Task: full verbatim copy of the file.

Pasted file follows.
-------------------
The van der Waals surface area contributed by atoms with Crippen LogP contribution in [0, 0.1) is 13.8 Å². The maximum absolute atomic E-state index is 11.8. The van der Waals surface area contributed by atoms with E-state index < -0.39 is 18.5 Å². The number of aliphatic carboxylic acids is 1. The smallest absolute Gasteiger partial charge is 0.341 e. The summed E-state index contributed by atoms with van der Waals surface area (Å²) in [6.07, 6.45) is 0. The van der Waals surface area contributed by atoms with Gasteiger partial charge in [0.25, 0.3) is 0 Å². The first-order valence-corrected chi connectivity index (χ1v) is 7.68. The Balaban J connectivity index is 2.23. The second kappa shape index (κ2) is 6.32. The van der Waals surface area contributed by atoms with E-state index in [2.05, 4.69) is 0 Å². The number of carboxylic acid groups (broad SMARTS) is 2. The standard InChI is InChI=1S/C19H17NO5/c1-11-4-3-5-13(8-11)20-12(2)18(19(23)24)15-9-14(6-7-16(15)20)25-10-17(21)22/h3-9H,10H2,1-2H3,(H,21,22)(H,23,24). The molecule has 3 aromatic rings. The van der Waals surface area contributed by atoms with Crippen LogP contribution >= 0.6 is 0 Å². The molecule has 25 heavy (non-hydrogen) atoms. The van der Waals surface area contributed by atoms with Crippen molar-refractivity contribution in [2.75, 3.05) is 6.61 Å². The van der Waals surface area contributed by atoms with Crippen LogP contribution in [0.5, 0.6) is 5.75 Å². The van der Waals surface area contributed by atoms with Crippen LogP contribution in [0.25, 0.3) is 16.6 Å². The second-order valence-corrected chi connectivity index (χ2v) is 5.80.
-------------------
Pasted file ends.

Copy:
The van der Waals surface area contributed by atoms with Crippen LogP contribution in [0, 0.1) is 13.8 Å². The maximum absolute atomic E-state index is 11.8. The van der Waals surface area contributed by atoms with E-state index < -0.39 is 18.5 Å². The number of aliphatic carboxylic acids is 1. The smallest absolute Gasteiger partial charge is 0.341 e. The summed E-state index contributed by atoms with van der Waals surface area (Å²) in [6.07, 6.45) is 0. The van der Waals surface area contributed by atoms with Gasteiger partial charge in [0.25, 0.3) is 0 Å². The first-order valence-corrected chi connectivity index (χ1v) is 7.68. The Balaban J connectivity index is 2.23. The second kappa shape index (κ2) is 6.32. The van der Waals surface area contributed by atoms with E-state index in [2.05, 4.69) is 0 Å². The number of carboxylic acid groups (broad SMARTS) is 2. The standard InChI is InChI=1S/C19H17NO5/c1-11-4-3-5-13(8-11)20-12(2)18(19(23)24)15-9-14(6-7-16(15)20)25-10-17(21)22/h3-9H,10H2,1-2H3,(H,21,22)(H,23,24). The molecule has 3 aromatic rings. The van der Waals surface area contributed by atoms with Crippen LogP contribution >= 0.6 is 0 Å². The molecule has 25 heavy (non-hydrogen) atoms. The van der Waals surface area contributed by atoms with Crippen molar-refractivity contribution in [2.75, 3.05) is 6.61 Å². The van der Waals surface area contributed by atoms with Crippen LogP contribution in [0.5, 0.6) is 5.75 Å². The van der Waals surface area contributed by atoms with Crippen LogP contribution in [0.25, 0.3) is 16.6 Å². The second-order valence-corrected chi connectivity index (χ2v) is 5.80.